A high-ranked Chinese official from the country’s space agency recently revealed that China and the European Space Agency (ESA) could partner to build a moonbase together. For some years, China has been dabbling with the idea of building a moon base on its own. A joint venture with an arguably more experienced partner like the ESA, however, will improve the odds of success.

A lunar base concept drawing. Credit: Wikimedia Commons.

A lunar base concept drawing. Credit: Wikimedia Commons.

Two heads are better than one

The space race of the ’60 and ’70s was more about a show of force between two sole superpowers, the USA and the Soviet Union. After the latter collapsed, space flight and exploration suffered as the USA saw little incentive to go farther than any ‘commie’ has gone before. The last human boots touched down on the moon in 1972 and since then NASA’s budget gets pressured with cuts every year. That’s what happens, basically, when space exploration becomes a show of military might and brawn, not an honest scientific endeavor.

But then the International Space Station happened — a massive international collaboration spanning 15 different countries. The $100-billion space station is the most complex international scientific and engineering project in history, but also the largest structure humans have ever erected in space. Inside, there’s more livable room than a conventional five-bedroom house. It also has two bathrooms, gym facilities, and a 360-degree bay window.

No country could have single-handedly engineer and finance such a huge project. Built brick by brick, so to speak, the ISS has been constantly upgraded since its first module was launched from Russia in 1998. It’s a testament to how countries can band together for the common good of science and humanity.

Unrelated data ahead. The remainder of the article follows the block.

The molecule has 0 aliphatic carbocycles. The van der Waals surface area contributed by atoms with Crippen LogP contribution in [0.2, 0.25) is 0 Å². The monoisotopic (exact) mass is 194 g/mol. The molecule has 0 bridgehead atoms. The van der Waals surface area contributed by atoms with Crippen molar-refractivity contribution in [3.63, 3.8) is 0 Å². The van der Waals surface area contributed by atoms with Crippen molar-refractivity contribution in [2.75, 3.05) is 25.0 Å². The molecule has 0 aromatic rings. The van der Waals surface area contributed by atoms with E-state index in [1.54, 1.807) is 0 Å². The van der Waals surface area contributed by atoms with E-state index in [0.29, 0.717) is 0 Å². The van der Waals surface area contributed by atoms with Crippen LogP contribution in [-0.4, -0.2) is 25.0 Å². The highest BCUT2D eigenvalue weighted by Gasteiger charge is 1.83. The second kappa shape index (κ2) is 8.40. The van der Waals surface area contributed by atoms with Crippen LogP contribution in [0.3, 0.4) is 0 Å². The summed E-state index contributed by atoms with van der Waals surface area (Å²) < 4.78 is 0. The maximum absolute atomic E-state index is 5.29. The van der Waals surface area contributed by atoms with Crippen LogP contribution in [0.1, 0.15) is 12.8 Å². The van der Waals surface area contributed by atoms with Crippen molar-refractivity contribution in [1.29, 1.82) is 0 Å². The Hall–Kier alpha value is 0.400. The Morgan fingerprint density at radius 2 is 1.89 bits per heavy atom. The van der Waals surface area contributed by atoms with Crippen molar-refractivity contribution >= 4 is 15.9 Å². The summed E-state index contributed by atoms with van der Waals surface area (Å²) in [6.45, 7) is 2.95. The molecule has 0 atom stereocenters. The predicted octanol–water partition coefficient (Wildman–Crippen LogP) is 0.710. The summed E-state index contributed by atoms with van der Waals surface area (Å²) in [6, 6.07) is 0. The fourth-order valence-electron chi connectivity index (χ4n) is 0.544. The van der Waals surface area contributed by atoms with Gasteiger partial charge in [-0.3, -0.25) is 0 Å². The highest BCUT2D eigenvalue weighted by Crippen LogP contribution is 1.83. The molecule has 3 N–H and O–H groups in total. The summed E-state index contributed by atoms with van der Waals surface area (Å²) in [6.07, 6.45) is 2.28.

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Well, some countries at least. China was never allowed to contribute a nut or bolt to the International Space Station because the United States always objects out of concern that China would use the tech access to advance its military program. But a lot has happened in the last 20 years.

“The Chinese have a very ambitious moon programme already in place,” said Pal Hvistendahl, a spokesperson for the European Space Agency, in a statement. “Space has changed since the space race of the Sixties. We recognise that to explore space for peaceful purposes, we do international cooperation.”

China’s first manned flight only took place in 2003, or more than 42 years after cosmonaut Yuri Gagarin return from Earth’s lower orbit. It’s catching up fast, though. Its first space station, the eight-ton Tiangong 1 (Heavenly Palace) launched on 29 September 2011 and hosted two three-person crews between 2012 and 2013. The nation’s second space lab, Tiangong 2, launched last year — the final preparation before China launches a full-fledged space station in 2020. Also last year, China launched a “hack-proof” quantum communication satellite on a 53m-tall rocket designed, like anything they do, by Chinese engineers. Despite it having a budget five times smaller than NASA’s, the Chinese space program made 14 successful launches in 2013 compared to NASA’s 19 and Russia’s 31.

China’s space program also set its sights after new milestones. In 2013, it landed a small rover on the lunar surface which continued to relay back for years. This gave Chinese engineers enough confidence to plan a similar mission on the far side of the Moon for 2018, which would be world’s first. In 2020, China also wants to send a rover to Mars, joining the race with ESA and NASA.

“You will see the Chinese quite visibly begin to match the capacity of the other spacefaring powers by 2020,” predicts Brian Harvey, space analyst and author of China in Space: The Great Leap Forward.

“Science is becoming more and more important in the Chinese space programme,” Wang Chi of the National Space Science Centre, Chinese Academy of Sciences, told The Guardian last year. “We are not [just] satisfied with the achievements we have made in the fields of the space technology and space application. With the development of the Chinese space programme, we are trying to make contributions to human knowledge about the universe.”

China’s biggest ambition, however, is to send a Chinese astronaut to the moon and, ultimately, build a lunar base. It tentatively wants to achieve this by 2030 but now with the help of the ESA, it could happen far sooner.

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Hopefully, the two can move beyond just ‘talks’. After all, China and the ESA are already working together. After China returns samples from the far side of the moon, some will arrive at ESA labs for study.

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